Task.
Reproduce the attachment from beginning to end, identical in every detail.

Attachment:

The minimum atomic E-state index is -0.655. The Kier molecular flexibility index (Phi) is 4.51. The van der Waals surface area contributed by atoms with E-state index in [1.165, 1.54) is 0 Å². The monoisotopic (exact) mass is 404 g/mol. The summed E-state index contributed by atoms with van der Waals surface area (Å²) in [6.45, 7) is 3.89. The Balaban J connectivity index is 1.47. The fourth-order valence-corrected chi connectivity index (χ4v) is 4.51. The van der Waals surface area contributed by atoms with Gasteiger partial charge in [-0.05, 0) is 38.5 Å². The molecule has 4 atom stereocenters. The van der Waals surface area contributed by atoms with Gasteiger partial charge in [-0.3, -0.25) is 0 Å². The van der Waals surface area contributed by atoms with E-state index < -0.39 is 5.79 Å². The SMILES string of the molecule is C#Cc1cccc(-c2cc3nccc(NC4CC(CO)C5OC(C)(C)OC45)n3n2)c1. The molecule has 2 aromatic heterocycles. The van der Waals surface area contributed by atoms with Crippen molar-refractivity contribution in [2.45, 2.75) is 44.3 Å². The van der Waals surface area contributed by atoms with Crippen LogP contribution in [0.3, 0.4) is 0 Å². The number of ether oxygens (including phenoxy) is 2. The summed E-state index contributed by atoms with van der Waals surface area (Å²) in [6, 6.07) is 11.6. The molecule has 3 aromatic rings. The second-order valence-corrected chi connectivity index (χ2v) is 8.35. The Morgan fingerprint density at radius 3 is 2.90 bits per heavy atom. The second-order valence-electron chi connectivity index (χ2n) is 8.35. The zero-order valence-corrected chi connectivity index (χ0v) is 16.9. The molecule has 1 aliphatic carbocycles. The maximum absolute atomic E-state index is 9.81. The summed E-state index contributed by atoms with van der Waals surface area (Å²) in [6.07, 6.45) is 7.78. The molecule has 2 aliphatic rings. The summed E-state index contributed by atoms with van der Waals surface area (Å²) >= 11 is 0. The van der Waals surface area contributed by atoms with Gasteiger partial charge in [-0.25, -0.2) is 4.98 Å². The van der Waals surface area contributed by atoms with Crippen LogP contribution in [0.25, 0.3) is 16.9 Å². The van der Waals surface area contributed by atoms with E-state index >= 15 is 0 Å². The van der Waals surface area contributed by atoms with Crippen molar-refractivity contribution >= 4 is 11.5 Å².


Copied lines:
The minimum atomic E-state index is -0.655. The Kier molecular flexibility index (Phi) is 4.51. The van der Waals surface area contributed by atoms with E-state index in [1.165, 1.54) is 0 Å². The monoisotopic (exact) mass is 404 g/mol. The summed E-state index contributed by atoms with van der Waals surface area (Å²) in [6.45, 7) is 3.89. The Balaban J connectivity index is 1.47. The fourth-order valence-corrected chi connectivity index (χ4v) is 4.51. The van der Waals surface area contributed by atoms with Gasteiger partial charge in [-0.05, 0) is 38.5 Å². The molecule has 4 atom stereocenters. The van der Waals surface area contributed by atoms with Gasteiger partial charge in [-0.3, -0.25) is 0 Å². The van der Waals surface area contributed by atoms with E-state index < -0.39 is 5.79 Å². The SMILES string of the molecule is C#Cc1cccc(-c2cc3nccc(NC4CC(CO)C5OC(C)(C)OC45)n3n2)c1. The molecule has 2 aromatic heterocycles. The van der Waals surface area contributed by atoms with Crippen molar-refractivity contribution in [2.45, 2.75) is 44.3 Å². The van der Waals surface area contributed by atoms with Crippen LogP contribution in [0.3, 0.4) is 0 Å². The number of ether oxygens (including phenoxy) is 2. The summed E-state index contributed by atoms with van der Waals surface area (Å²) in [6, 6.07) is 11.6. The molecule has 3 aromatic rings. The second-order valence-corrected chi connectivity index (χ2v) is 8.35. The Morgan fingerprint density at radius 3 is 2.90 bits per heavy atom. The second-order valence-electron chi connectivity index (χ2n) is 8.35. The zero-order valence-corrected chi connectivity index (χ0v) is 16.9. The molecule has 1 aliphatic carbocycles. The maximum absolute atomic E-state index is 9.81. The summed E-state index contributed by atoms with van der Waals surface area (Å²) in [6.07, 6.45) is 7.78. The molecule has 2 aliphatic rings. The summed E-state index contributed by atoms with van der Waals surface area (Å²) >= 11 is 0. The van der Waals surface area contributed by atoms with Gasteiger partial charge in [-0.25, -0.2) is 4.98 Å². The van der Waals surface area contributed by atoms with Crippen LogP contribution in [0.25, 0.3) is 16.9 Å². The van der Waals surface area contributed by atoms with E-state index >= 15 is 0 Å². The van der Waals surface area contributed by atoms with Crippen molar-refractivity contribution >= 4 is 11.5 Å².